Since community colleges and other learning institutions are barred from offering the GED classes for free because they receive funding from the state, some schools, like Rio Salado Community College, have found a way to circumvent the state law by offering 14-week GED courses online for $90.
“You have to be able to show (a state-issued ID card) in order to take a class in person,” said Tom Gariepy, a spokesperson for Maricopa County Community Colleges. “(But online), because you pay for it, there’s no requirement to show legal presence.”
According to the Migration Policy Institute, there are roughly 1.76 million youth eligible for DACA nationally, and about 500 thousand of those are younger than 15-years-old. MPI estimates that 350 thousand of all who qualify for the benefit have neither a high school diploma, nor are enrolled in school.
In Arizona, an estimated 80 thousand kids could benefit from DACA. There’s no data on how many of those are currently in high school or have received a diploma.
Advocates like Matuz emphasize that deferred action is one positive step forward, but undocumented youth should continue to fight for the end goal — legislation like the Dream Act, that could lead to permanent legal status.
“We can’t get distracted from our goal,” said Matuz. “We need more youth to join the movement and find out what we can do to get a permanent solution.”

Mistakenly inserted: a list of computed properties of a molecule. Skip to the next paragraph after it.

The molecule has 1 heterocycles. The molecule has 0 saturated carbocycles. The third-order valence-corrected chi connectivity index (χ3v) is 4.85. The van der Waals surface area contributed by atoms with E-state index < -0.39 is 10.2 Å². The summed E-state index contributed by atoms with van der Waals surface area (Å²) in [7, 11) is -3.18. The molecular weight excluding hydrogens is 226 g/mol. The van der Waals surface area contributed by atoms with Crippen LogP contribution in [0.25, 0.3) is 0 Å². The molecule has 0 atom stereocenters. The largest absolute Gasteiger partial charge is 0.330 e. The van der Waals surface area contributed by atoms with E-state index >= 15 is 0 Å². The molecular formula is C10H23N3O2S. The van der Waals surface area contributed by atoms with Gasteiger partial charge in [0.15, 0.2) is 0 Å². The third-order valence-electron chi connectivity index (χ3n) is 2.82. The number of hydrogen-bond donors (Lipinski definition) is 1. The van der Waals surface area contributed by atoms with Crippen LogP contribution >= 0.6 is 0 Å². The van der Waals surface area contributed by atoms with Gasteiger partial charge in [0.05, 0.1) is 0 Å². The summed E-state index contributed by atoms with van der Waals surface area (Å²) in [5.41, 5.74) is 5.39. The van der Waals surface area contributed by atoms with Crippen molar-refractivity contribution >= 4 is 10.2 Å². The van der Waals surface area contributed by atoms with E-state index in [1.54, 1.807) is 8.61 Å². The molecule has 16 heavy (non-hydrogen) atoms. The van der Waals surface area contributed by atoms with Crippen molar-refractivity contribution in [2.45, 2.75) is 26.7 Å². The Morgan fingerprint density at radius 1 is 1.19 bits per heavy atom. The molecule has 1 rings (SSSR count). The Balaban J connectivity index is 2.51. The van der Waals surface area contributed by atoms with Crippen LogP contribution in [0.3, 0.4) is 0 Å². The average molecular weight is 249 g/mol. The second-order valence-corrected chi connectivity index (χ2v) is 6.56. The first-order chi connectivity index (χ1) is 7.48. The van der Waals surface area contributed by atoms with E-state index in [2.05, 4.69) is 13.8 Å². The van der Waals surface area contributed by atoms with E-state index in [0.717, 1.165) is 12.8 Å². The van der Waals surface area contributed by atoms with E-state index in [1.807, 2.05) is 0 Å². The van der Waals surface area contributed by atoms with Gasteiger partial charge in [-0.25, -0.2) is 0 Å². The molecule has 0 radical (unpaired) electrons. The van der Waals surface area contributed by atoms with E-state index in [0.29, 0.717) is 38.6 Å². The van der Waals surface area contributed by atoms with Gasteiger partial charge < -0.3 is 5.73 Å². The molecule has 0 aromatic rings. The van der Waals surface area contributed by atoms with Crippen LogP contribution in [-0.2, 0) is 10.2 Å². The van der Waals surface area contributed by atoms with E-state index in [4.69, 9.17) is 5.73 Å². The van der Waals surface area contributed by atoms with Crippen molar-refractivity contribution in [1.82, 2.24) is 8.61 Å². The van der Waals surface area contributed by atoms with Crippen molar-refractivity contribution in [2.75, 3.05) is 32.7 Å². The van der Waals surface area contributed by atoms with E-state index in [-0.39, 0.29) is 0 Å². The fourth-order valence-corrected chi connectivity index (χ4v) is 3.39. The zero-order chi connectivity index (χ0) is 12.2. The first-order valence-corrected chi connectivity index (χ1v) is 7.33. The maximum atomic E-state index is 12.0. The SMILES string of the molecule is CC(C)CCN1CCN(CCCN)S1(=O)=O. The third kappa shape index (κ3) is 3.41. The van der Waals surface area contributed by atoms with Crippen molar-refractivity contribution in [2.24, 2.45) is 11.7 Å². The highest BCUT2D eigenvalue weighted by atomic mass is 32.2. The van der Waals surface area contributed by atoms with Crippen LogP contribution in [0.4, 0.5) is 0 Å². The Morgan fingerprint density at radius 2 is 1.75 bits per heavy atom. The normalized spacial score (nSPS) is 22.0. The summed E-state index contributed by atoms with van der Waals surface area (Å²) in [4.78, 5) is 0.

Immigrant rights activists and attorneys from the American Immigration Lawyers Association in Arizona say that with DACA firmly in place for the foreseeable future, Dreamers should not be rushing to file their applications; rather, they should be taking their time to make sure they get it right.
“There’s no expiration for [DACA] right now,” said Cornejo.
The silver lining for many students in Arizona is that once they obtain their GED, if they qualify for DACA, getting a college education may become more affordable.
Even though a separate provision of Proposition 300 – the same state law that prohibits undocumented youth from enrolling in free GED courses — requires undocumented students to pay out-of-state tuition for their education (regardless of how long they lived in Arizona), Obama’s plan would allow those same youth to get a work permit and obtain temporary but renewable legal residency, meaning they would be eligible to pay in-state tuition at Arizona universities, after all.
If a student presents a legal work permit and can prove they’ve been residing in the state for at least one year, said Gariepy, they would technically qualify to pay the in-state-tuition rate.
Governor Brewer’s executive order does not specifically mention tuition costs for undocumented students, and immigration attorneys disagree as to whether or not the DACA work permit would allow those students to qualify for in-state tuition.
“Students need to be proactively looking for the information (on how to prepare for the GED). It’s time worth investing,” said Cornejo. “This is a good step, for the student to start with the GED so they can follow that with a college education and (meet) qualifications for a future immigration process.”